Hodder, Kyle R. 2009. Flocculation: a key process in the sediment flux of a large, glacier-fed lake. Earth Surface Processes and Landforms, Vol. 34, Issue. 8, p. 1151.
Bird, Broxton W. Abbott, Mark B. Finney, Bruce P. and Kutchko, Barbara 2009. A 2000 year varve-based climate record from the central Brooks Range, Alaska. Journal of Paleolimnology, Vol. 41, Issue. 1, p. 25.
Dugan, Hilary A. Lamoureux, Scott F. Lafrenière, Melissa J. and Lewis, Ted 2009. Hydrological and sediment yield response to summer rainfall in a small high Arctic watershed. Hydrological Processes, Vol. 23, Issue. 10, p. 1514.
Loso, Michael G. 2009. Summer temperatures during the Medieval Warm Period and Little Ice Age inferred from varved proglacial lake sediments in southern Alaska. Journal of Paleolimnology, Vol. 41, Issue. 1, p. 117.
Menounos, Brian and Clague, John J. 2008. Reconstructing hydro-climatic events and glacier fluctuations over the past millennium from annually laminated sediments of Cheakamus Lake, southern Coast Mountains, British Columbia, Canada. Quaternary Science Reviews, Vol. 27, Issue. 7-8, p. 701.
Hollings, P. Ivanochko, Tara S. Calvert, Stephen E. Thomson, Richard E. and Pedersen, Thomas F. 2008. Geochemical reconstruction of Pacific decadal variability from the eastern North Pacific during the HoloceneThis article is one of a series of papers published in this Special Issue on the themePolar Climate Stability Network.. Canadian Journal of Earth Sciences, Vol. 45, Issue. 11, p. 1317.
Schiefer, Erik and Gilbert, Robert 2008. Proglacial sediment trapping in recently formed Silt Lake, upper Lillooet Valley, Coast Mountains, British Columbia. Earth Surface Processes and Landforms, Vol. 33, Issue. 10, p. 1542.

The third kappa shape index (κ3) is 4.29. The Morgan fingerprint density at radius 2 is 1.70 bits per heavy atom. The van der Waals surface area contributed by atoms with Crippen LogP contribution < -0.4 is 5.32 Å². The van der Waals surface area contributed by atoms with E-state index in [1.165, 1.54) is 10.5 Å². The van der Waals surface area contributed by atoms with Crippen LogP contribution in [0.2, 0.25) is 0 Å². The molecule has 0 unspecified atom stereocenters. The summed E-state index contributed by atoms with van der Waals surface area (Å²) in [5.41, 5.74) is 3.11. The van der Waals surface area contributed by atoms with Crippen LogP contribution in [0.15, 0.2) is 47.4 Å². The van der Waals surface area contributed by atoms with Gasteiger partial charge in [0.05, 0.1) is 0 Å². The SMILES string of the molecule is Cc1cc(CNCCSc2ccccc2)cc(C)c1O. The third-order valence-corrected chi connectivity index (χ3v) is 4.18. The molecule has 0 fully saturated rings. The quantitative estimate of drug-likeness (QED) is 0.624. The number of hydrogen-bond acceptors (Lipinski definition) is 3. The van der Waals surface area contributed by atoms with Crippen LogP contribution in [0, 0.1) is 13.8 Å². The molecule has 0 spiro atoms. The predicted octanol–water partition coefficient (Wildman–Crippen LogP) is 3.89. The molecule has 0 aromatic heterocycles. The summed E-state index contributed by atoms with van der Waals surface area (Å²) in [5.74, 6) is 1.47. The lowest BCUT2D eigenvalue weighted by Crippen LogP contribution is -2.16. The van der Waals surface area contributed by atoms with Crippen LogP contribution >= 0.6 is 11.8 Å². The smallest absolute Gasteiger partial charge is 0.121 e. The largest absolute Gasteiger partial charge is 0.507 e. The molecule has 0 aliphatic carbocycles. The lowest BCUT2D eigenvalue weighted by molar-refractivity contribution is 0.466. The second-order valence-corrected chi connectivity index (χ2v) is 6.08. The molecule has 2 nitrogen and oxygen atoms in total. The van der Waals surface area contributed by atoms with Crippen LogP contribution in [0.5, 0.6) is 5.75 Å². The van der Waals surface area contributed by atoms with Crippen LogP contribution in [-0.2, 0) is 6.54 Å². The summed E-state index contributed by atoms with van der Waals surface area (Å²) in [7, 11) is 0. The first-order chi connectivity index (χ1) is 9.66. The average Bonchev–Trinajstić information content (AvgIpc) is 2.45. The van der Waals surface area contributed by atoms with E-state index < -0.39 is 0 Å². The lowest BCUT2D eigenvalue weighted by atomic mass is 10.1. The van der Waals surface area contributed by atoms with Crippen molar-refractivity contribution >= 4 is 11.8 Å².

Formation of annually laminated sediments in Summit Lake, White Pass, British Columbia is controlled by runoff generated by snowpack and glacier melt and major rainfall events. The 700-yr varve record is divided into two subannual series (early and late) based on sedimentological criteria and sedimentary structures within each varve. A comparison of recent subannual laminae with nearby meteorological records supports the interpretation they are formed by river discharge events generated by major snow and glacier melt events and large late-summer rainfall events. A significant correlation exists between the late subannual thickness series and the size of the largest rainfall events in late summer. The long record indicates there was an abrupt increase in the thickness and frequency of major rainfall-induced sedimentary events at the end of the seventeenth century. In addition, the frequency of laminae generated by early runoff events also increased. However, early subannual varve thickness component remains statistically the same as the thickness prior to the end of the seventeenth century. This suggests the change in varve thickness at this time is due to increases in major late-summer rainfall frequency rather than increased sediment availability caused by regional Little Ice Age glacier advances.